Many parents and teachers use preschool printables (also known as worksheets) to help children practice certain skills like tracing, letter recognition, and coloring. Printables can play a valuable role in the preschool classroom and at home, as long as they are balanced by plenty of hands-on activities. Simply having a child fill out worksheets all day long can actually defeat the purpose of learning. It becomes a rote skill and can be very difficult for preschoolers as they are just developing their fine motor skills.
That being said, there are many reasons why parents and classroom educators will want to use early childhood printables in their teaching.
So when is it appropriate to use worksheets with preschoolers?
There are certain skills, for sure, that can only be learned by putting a pencil (or crayon as the case may be) to paper. Children need to learn how to hold a writing utensil correctly and having them use that pencil or crayon to color or write is good practice.
Learning how to write letters and numbers is another good reason to use printables. Young preschoolers can trace over the alphabet or numbers on worksheet papers (that often have arrows to help guide them). This is terrific practice for them!
Children also put into effect their fine-motor skills when they are using printables. Training the small muscles in their fingers to correctly hold a pencil/crayon and use small movements to color and write is a valuable skill they will use the rest of their lives.
Now, another reminder: printables can used inappropriately. We need to remember that our goal is to help our preschoolers develop the skills they will need in kindergarten and NOT to turn them INTO kindergarteners! They are preschoolers!
Letters and numbers are still symbols for preschoolers. They have not broken the language code yet. This means that worksheets as a table activity where the children print their names, copy words, etc. has no cognitive meaning for them yet. The children will, therefore, not only become bored with this activity, but also frustrated. And, being bored and/or frustrated= behavior issues.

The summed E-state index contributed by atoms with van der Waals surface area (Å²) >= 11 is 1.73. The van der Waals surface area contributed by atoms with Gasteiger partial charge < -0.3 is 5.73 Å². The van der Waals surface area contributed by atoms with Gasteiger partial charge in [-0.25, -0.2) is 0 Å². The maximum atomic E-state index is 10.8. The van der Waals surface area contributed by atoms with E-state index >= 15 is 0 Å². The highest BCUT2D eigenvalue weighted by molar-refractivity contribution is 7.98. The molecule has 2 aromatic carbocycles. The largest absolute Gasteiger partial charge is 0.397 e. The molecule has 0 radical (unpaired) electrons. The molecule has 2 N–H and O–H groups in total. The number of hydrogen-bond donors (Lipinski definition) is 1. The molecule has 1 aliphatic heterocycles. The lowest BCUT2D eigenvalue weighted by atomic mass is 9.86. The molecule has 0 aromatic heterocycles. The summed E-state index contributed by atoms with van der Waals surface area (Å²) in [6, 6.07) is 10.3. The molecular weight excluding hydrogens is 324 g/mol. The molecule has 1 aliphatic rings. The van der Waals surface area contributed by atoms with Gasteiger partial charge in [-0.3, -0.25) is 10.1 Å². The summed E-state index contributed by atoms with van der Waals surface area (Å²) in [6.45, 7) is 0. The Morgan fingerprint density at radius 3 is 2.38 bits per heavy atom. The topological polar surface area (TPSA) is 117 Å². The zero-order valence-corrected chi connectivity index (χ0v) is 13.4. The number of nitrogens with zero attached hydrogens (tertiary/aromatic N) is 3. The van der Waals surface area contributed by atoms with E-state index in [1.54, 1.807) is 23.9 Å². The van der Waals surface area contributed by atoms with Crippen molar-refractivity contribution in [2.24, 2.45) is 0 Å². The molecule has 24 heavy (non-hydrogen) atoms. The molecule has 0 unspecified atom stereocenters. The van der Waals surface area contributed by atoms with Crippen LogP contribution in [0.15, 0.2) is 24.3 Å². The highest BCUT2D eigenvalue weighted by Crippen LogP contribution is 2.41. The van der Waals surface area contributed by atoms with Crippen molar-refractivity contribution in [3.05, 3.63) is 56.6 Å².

I suggest laminated the sheets that you are using and provide low-odor, dry erase markers. This allows the children to practice in a way that is fun (seriously, what preschooler does not like the "magic" of erasing their marks and re-printing them......and in different colors?!!). Provided in a fun and hands on way, preschool printables can be a helpful tool in teaching young children.
There are many types of early childhood worksheets that you can use at school and at home to teach the skill listed above. Here are some of the most common ones:
Coloring: Of all the types of worksheets, coloring pages are the most commonly used. There are, of course, many variations of coloring pages. Some are for free coloring, where the child choses his/her own designs. Some are color-by-number (or letter), where the child has to match each number space to its corresponding color. I do not recommend the latter. This requires the children to "stay within the lines" at an age where the goal should be developing the muscles in their hands. They will not have the control needed to stay within the lines yet, so expecting them to sets them up for failure from the start.
Tracing: These worksheets are the kind that children follow the arrows, a faint outline, or dots to trace the shape, letter, or number that they are learning. These are great pre-writing and fine motor development practice sheets.
Dot to Dot: Many teachers will dismiss these as just "fun," but dot-to-dots teach a valuable skill - letter or number order and eye-hand coordination skills.
Matching: There are many variations on this type of worksheet. For example, on the top of the page may be the letter A. The students then have to find all the pictures on the page that start with the A sound and circle them. Or the page may have pictures of adult animals on the side and the students have to draw a line from each to its matching baby animal.
Luckily, for teachers and parents, printables are not hard to come by! Here are some of my favorite places to find quality printables:
Here are a few books you can find at Amazon. Click the pictures below to see what they have for prices! These are great to use. You can tear the pages out and either laminate them or place them in clear, report cover pages. The children then use dry erase markers and they can be used over and over again!
PrintNPractice.com - This site is dedicated to worksheets you can print, laminate and use!
TeAch-nology - Has many free preschool printables, but also an option to upgrade to a membership to access thousands more.
Nick Jr. - If your kids like the Nick Jr. characters as much as mine do, they will love the printables that feature them.